Sri Lanka's president announced plans Thursday to lift wartime emergency laws that have curbed civil and political liberties for most of the past 30 years.
The country has been under intense international pressure to sweep away the draconian measures now that more than two years have passed since the government's victory in its bitter civil war against separatist Tamil Tiger rebels.
The emergency laws, which Parliament had extended every month, had allowed the government to detain suspects without trial, displace residents from their land and set up ubiquitious military checkpoints.
President Mahinda Rajapaksa told the legislature the laws were no longer needed, signalling that they would be allowed to expire by the end of next Wednesday.
"Today I propose to this assembly the withdrawal of the emergency laws to enable the country to conduct its affairs through its normal laws and in a democratic manner," Rajapaksa said. "I do this because I am satisfied that we no longer need emergency laws for our governance."
Authorities still can exercise similar powers under another law, the Prevention of Terrorism Act. But legal experts say unlike the emergency laws, PTA is inferior to fundamental rights clauses of the constitution.
The move to lift the emergency comes amid widespread international pressure on the government to ease wartime conditions like the state of emergency, investigate alleged human rights violations during the war and share political power with ethnic minority Tamils.
U.S. State Department spokeswoman Victoria Nuland said lifting the emergency would be a positive step, but repeated calls for Sri Lanka to probe allegations of rights abuses during the 26-year civil war that ended in May 2009.
A United Nations experts panel reported this year that tens of thousands of civilians may have been killed in the final months of the war and said there are credible allegations that both government troops and Tamil Tiger rebels carried out atrocities.
"We continue to urge the government of Sri Lanka to meet its international humanitarian law and international human rights law obligations, and we continue to say that if they cannot do this nationally, then the international community will have to step in," Nuland said in Washington.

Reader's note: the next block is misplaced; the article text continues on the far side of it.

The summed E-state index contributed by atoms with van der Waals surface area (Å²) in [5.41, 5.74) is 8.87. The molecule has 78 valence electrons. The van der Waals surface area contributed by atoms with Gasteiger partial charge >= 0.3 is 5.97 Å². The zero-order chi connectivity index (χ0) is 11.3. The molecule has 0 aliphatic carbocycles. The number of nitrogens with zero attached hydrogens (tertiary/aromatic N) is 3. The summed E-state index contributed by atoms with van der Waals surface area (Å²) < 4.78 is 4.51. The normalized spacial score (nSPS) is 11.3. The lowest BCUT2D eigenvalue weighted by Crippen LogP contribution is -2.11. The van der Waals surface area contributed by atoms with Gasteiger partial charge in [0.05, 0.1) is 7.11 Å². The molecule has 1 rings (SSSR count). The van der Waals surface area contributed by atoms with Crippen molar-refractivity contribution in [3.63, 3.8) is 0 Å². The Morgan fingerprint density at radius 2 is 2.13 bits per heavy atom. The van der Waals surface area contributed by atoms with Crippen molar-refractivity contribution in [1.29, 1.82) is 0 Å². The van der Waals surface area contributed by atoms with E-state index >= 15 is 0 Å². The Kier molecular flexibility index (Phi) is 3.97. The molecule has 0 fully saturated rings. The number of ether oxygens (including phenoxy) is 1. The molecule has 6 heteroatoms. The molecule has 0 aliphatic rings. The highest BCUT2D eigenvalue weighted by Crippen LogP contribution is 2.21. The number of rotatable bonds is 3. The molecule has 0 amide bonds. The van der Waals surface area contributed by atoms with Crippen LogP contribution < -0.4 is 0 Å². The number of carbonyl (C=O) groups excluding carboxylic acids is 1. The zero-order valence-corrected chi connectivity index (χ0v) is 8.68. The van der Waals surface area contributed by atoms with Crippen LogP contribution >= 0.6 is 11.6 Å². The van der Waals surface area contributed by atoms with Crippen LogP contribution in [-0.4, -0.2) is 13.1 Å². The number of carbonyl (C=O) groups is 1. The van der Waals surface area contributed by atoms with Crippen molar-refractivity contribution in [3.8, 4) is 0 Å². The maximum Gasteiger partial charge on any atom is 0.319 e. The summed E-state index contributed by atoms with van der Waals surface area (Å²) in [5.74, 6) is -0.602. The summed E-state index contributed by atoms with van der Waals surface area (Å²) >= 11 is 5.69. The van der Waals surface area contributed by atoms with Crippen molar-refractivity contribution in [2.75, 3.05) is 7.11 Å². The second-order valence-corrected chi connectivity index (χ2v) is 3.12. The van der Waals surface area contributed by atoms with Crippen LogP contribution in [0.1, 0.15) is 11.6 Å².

Indian Foreign Minister S.M. Krishna told Parliament that India would push for a lasting political settlement in Sri Lanka.
It will continue to reiterate with Sri Lanka the need of reconciliation of certain issues, including withdrawing the emergency regulations and investigating human rights violations, he said.
The island has been under a state of emergency since 1983 except for brief lapses to help peace talks between the government and rebels. The emergency was allowed to lapse in 2002 and reimposed in 2005, with the assassination of then-Foreign Minster Lakshman Kadirgamar. The rebels were blamed for his death.
With the announcement, Rajapaksa is expected not to proclaim an emergency next month and ask Parliament to approve it.
A suspect detained under the emergency laws can be held up to one year without appearing a court and can't be released on bail. Hundreds of people are detained for many years.
The law also enabled the authorities to displace civilians from their lands and declare high security zones and even to bury dead bodies without a post-mortem, lawyer Jagath Liyanaarachi said.
The military is involved in maintaining law and order in place of police and the authorities can ban rallies and demonstrations under the emergency provisions.
Human rights groups have accused authorities of using its provisions to crack down on the media and restrict freedom of speech despite the end of the war. The government scaled back some of the provisions last year.
Jehan Perera, an analyst with local activist group National Peace Council said with the emergency's lapse, the people's "freedom to engage in public political activity will be enhanced."
"The military can't play a role in keeping law and order and military check points will not be possible," he said adding that the military will also have to keep away from civil administration in the former war zones in the north.
Associated Press writer Matthew Pennington in Washington contributed to this report.